You must begin ART as soon as possible after diagnosis, though, because a delay in treatment ensures the virus continues to wreak havoc on your immune system. Unfortunately, ART can cause an array of side effects although advances in medicine mean such adverse reactions are less common and less severe than in the past. Common side effects include:
- Chronic pain
- Dry mouth
- Nausea & vomiting
Apart from the side effects, you also have the twin issues of drug resistance and cost. In some cases, when the virus multiplies in the body, it mutates and produces variations of itself. As a result your body could produce drug-resistant HIV strains, which means ART can fail. In this instance, you need to undergo resistance testing to determine which ARV drugs won’t work against your specific HIV strain.
The Cost of Prolonging Life
The other critical issue is the extremely high cost of ART. A typical example is Intelence, which is a drug designed to help keep HIV in check. 60 capsules (which is a month’s supply), can cost upwards of $1,400, and there is no generic equivalent.
In September 2015, the CEO of Turing Pharmaceuticals, Martin Shkreli, caused outrage by announcing that the cost of Daraprim would increase from $13.50 a pill to $750. Daraprim treats toxoplasmosis, which is a parasitic infection capable of causing severe symptoms in individuals infected with HIV.
The lack of price control on pharmaceutical drugs means that Big Pharma can pretty much charge what they like for certain products. According to the CDC, in fact, the average lifetime HIV treatment cost is around $367,000 – a financially crippling sum of money. It’s small wonder then that HIV patients are desperately seeking an alternative, and the solution could be something that grows naturally.
Can Marijuana Prevent HIV From Turning Into AIDS?
There is an increasing amount of scientific research which suggests that at the very least, cannabis is an effective way to reduce or eliminate symptoms of HIV/AIDS such as vomiting, nausea, and appetite loss. A study by Woolridge et al. published in April 2005, for instance, looked at the efficacy of weed in treating pain and other symptoms of HIV. Of the 143 patients with HIV who used marijuana:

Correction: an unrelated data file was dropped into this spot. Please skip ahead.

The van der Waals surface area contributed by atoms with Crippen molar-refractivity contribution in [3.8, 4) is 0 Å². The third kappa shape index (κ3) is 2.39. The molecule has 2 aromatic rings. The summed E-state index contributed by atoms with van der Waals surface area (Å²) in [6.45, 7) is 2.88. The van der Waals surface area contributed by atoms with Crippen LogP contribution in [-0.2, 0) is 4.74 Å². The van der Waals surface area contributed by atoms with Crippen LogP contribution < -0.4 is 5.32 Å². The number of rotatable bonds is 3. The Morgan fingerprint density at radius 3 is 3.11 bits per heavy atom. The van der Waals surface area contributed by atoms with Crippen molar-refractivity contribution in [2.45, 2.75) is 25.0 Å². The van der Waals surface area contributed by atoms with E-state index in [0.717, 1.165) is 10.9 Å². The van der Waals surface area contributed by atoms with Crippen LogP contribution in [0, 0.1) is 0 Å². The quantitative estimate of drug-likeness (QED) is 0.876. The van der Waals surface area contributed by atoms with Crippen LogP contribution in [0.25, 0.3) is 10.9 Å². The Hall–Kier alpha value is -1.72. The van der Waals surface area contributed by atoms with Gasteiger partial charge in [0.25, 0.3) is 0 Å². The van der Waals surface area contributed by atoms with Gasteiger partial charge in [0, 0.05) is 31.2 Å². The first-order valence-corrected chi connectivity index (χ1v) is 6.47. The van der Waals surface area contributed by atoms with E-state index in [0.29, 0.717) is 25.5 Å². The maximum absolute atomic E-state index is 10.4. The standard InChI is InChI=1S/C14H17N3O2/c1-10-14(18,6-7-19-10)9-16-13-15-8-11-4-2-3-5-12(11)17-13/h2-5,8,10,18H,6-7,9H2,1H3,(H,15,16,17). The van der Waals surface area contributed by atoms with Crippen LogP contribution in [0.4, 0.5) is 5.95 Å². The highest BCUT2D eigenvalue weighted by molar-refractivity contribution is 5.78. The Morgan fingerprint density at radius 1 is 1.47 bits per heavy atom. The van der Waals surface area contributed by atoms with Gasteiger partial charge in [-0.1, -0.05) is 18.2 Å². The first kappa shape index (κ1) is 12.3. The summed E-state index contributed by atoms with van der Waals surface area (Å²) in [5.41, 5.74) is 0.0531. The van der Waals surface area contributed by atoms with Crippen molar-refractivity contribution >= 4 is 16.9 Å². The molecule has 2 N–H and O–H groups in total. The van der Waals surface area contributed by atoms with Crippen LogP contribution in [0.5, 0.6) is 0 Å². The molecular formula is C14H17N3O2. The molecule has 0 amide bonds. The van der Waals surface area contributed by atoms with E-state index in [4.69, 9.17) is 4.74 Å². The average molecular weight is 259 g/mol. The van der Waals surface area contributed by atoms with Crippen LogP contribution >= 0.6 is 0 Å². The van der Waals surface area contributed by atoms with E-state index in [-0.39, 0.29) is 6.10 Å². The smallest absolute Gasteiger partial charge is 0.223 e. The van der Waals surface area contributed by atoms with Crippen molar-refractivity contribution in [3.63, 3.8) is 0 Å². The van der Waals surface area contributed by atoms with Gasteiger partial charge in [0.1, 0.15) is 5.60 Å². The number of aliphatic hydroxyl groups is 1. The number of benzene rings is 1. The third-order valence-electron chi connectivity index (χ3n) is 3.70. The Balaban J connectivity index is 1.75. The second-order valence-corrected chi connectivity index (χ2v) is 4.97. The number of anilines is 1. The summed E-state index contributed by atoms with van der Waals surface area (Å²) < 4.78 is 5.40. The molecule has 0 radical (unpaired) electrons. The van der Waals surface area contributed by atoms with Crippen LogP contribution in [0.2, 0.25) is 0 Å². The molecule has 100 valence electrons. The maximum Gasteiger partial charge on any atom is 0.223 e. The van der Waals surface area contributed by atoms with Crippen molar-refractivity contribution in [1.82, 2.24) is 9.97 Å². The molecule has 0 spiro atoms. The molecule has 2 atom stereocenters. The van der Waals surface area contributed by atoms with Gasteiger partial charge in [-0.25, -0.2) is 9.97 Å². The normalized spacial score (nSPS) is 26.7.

- 97% reported improved appetite.
- 94% said their muscle pain had eased.
- 93% said their nausea was reduced.
- 93% said their anxiety levels had dwindled.
- 90% reported a reduction in nerve pain.
- 86% reported an improvement in depression symptoms.
Indeed, there is almost a tacit admission that weed can help. After all, Marinol, which is a synthetic version of THC, is normally prescribed for people with HIV before marijuana. However, patients are adamant that “real weed” is vastly superior to Marinol, which has been knwon to cause a myriad of side effects. For example, some patients reported feeling ‘incapacitated’ for hours after consuming just one Marinol pill. In contrast,all it takes is a few puffs from a joint for a person’s appetite to return, with no deleterious side effects.
Arguably the most compelling evidence that weed can act as an effective ART, however, comes from a 2014 study funded by the National Institute on Drug Abuse and the National Institutes of Health. When someone has HIV, the virus attacks the gut-associated lymphoid tissue (GALT) during the early stages of infection. A large portion of the immune system is located in this region, which means the T-cells are badly impacted from the very start of the virus. Researchers now believe that this GALT damage plays a huge role in the speedy progression of the virus.
The 2014 study involved rhesus monkeys that were infected with SIV, which is the simian (primate) version of the virus. The study took place over 17 months, and during that time, the monkeys received regular doses of THC. Overall, the research team found that the active cannabinoid caused a generalized viral load decrease, and the monkeys also benefited from reduced tissue inflammation. And interestingly enough, the THC also seemed to cause an increase in the production of CD4 and CD8 central memory cells in GALT.
What is the Science Behind Suppressing HIV?